Notify your professional liability insurance carrier that you plan to open an independent clinic; there may be specific requirements for your type of practice. You may want to shop around for insurance policies and/or brokers to meet your needs, including securing coverage for business-related insurance, excess liability, and license defense. Although an on-site physician isn’t required in some states, the carrier may want assurance that you’ve contracted with a physician who can perform any necessary oversight duties. Verify the cost of insurance early on so you’re prepared.

Note that professional liability insurance doesn’t cover general liability (for items such as property damage and nonmedical-related incidents), so you’ll want to speak with a general business liability agent to obtain business coverage. Other insurance needs you should consider include (but aren’t limited to) employment liability, employment practices liability, contractual liability, worker’s compensation, and unemployment insurance. (See Insurance checklist.)

Insurance checklist

Starting your own nurse practitioner clinic requires a variety of liability insurance coverage. In addition to your professional liability coverage (be sure to let your current carrier know that you’re opening a clinic), speak with your attorney or an insurance broker about obtaining insurance that covers:

  • general liability
  • employment liability
  • employment practices liability
  • contractual liability
  • worker’s compensation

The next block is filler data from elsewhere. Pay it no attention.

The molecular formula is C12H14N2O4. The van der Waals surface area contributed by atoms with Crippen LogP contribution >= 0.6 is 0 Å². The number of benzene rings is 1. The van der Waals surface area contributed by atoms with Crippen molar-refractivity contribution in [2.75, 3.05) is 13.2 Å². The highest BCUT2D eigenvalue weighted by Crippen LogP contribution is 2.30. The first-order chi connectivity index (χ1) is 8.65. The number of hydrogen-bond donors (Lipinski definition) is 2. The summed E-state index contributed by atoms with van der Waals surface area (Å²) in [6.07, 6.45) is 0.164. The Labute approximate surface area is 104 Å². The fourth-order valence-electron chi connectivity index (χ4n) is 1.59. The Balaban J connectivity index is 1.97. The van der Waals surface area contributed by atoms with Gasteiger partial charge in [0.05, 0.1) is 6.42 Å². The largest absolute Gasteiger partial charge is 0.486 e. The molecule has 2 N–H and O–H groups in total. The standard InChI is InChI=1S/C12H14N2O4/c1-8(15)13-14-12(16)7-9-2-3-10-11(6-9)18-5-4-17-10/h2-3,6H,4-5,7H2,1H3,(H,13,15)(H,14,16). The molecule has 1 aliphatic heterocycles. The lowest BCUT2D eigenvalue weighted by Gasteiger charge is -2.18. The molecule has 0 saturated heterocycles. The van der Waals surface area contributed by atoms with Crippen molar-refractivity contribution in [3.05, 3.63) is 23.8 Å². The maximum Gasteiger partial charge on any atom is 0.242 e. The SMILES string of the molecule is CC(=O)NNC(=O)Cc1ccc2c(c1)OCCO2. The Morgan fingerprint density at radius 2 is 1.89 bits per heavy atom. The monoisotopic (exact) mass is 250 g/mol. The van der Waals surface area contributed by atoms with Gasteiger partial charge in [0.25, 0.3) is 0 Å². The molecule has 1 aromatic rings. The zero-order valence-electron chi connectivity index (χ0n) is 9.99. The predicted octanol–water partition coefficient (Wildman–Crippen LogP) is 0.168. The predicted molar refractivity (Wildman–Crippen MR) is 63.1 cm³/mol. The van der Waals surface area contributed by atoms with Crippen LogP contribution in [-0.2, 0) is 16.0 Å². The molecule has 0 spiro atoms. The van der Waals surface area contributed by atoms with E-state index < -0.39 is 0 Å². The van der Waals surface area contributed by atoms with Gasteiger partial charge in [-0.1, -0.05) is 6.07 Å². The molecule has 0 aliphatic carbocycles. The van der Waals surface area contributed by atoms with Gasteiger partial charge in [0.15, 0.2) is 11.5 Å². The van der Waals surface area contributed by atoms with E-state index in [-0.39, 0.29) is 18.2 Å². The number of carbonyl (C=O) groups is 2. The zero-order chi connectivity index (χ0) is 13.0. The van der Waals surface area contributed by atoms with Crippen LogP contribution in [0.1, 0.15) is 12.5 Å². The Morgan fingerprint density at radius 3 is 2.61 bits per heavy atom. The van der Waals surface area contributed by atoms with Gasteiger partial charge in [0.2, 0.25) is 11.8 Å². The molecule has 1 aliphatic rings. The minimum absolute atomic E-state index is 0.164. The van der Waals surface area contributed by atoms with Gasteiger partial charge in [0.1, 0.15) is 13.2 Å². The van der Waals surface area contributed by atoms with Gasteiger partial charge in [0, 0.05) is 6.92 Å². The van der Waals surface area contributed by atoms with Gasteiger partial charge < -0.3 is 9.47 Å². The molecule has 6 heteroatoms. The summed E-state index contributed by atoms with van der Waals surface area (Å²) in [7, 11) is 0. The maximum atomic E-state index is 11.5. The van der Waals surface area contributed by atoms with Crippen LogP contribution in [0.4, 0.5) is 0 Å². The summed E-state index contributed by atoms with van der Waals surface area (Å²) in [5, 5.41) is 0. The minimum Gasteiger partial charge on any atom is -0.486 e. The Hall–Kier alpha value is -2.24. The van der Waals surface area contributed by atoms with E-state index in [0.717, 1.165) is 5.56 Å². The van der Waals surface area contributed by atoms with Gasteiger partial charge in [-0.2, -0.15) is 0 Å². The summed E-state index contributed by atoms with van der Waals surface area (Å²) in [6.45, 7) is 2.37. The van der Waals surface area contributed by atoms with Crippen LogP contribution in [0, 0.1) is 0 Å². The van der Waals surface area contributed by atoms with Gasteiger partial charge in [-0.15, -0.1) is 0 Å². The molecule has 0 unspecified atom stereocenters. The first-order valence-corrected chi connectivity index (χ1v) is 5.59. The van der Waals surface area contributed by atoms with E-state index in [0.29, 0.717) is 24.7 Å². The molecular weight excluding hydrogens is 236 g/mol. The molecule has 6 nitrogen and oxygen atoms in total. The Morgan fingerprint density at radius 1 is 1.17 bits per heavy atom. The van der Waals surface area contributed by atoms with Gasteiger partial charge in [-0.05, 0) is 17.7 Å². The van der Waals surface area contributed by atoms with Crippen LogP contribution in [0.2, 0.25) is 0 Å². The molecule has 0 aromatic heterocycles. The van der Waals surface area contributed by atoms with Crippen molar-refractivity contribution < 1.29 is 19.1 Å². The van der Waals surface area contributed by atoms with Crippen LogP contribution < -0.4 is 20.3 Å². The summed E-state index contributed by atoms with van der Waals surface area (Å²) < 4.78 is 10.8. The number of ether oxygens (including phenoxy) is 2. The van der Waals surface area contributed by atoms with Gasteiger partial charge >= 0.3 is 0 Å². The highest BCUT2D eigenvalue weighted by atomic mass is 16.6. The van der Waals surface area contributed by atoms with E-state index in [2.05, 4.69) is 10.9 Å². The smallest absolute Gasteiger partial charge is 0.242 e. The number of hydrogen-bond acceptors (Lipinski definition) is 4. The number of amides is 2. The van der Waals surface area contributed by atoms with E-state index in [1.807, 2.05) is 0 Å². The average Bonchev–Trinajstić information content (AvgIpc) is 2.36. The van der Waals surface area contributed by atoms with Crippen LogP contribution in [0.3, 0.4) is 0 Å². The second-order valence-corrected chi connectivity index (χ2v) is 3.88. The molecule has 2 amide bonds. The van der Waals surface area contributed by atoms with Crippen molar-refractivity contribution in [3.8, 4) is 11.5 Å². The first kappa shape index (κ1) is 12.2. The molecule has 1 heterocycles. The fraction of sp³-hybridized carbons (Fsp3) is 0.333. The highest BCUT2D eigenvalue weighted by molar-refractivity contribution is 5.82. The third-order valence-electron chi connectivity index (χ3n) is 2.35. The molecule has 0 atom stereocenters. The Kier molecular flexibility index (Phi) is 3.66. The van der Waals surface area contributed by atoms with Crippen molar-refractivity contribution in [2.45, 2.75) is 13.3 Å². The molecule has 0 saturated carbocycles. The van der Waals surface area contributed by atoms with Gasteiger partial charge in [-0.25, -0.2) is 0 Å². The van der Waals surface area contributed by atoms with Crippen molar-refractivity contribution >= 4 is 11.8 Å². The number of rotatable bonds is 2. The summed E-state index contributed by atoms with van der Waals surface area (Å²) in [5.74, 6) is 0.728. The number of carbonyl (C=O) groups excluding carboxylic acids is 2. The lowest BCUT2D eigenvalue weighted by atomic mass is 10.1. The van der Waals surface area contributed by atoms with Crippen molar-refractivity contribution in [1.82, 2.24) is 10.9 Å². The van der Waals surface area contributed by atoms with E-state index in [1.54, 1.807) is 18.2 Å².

• unemployment.

Your attorney or broker may have suggestions for additional types of insurance you’ll need.

Hire the right staff

You won’t be able to run the clinic on your own, so you’ll want to hire the right people for your practice. Consider your office processes and determine the type of staff you need and their ability to perform delegated tasks based on the rules for supervision and delegation in your state. For example, in Ohio, medical assistants (whether certified or not) are considered “unlicensed assistive personnel” and NPs may delegate nursing tasks only to nurses. That means medical assistants can perform only specific tasks, including registration assistance; obtaining height, weight, and vital signs; and blood draws. Make sure employees work only within their scope of license and training, and develop written policies, procedure manuals, and an employee handbook for reference.

Also check your state’s laws for regulations that NPs must follow. In some states, you’ll need to engage the services of a physician to collaborate on or supervise your practice. For example, in Ohio, NPs don’t need to practice with a physician on site, but each NP must have a collaborating physician who’s available for consultation and certain required quality assurance activities. You can find links to each state’s regulations here.

Avoid legal minefields

Many NPs feel they can better serve patients by owning their own clinic. Ownership can yield many rewards, but set up your business correctly to avoid legal minefields.

Laura Fryan is an attorney at Brouse McDowell in Akron, Ohio. At the time this article was written, Joseph Bucaro was an attorney at Brouse McDowell. This article is not intended to provide legal advice.

References

American Association of Nurse Practitioners. State practice environment. December 20, 2019. aanp.org/advocacy/state/state-practice-environment

LLC University. Links to all 50 states: Secretary of state (SOS) website, business/corporate services division, and business entity searches. December 25, 2019. llcuniversity.com/50-secretary-of-state-sos-business-entity-search

U.S. Small Business Administration. Choose a business structure. sba.gov/business-guide/launch-your-business/choose-business-structure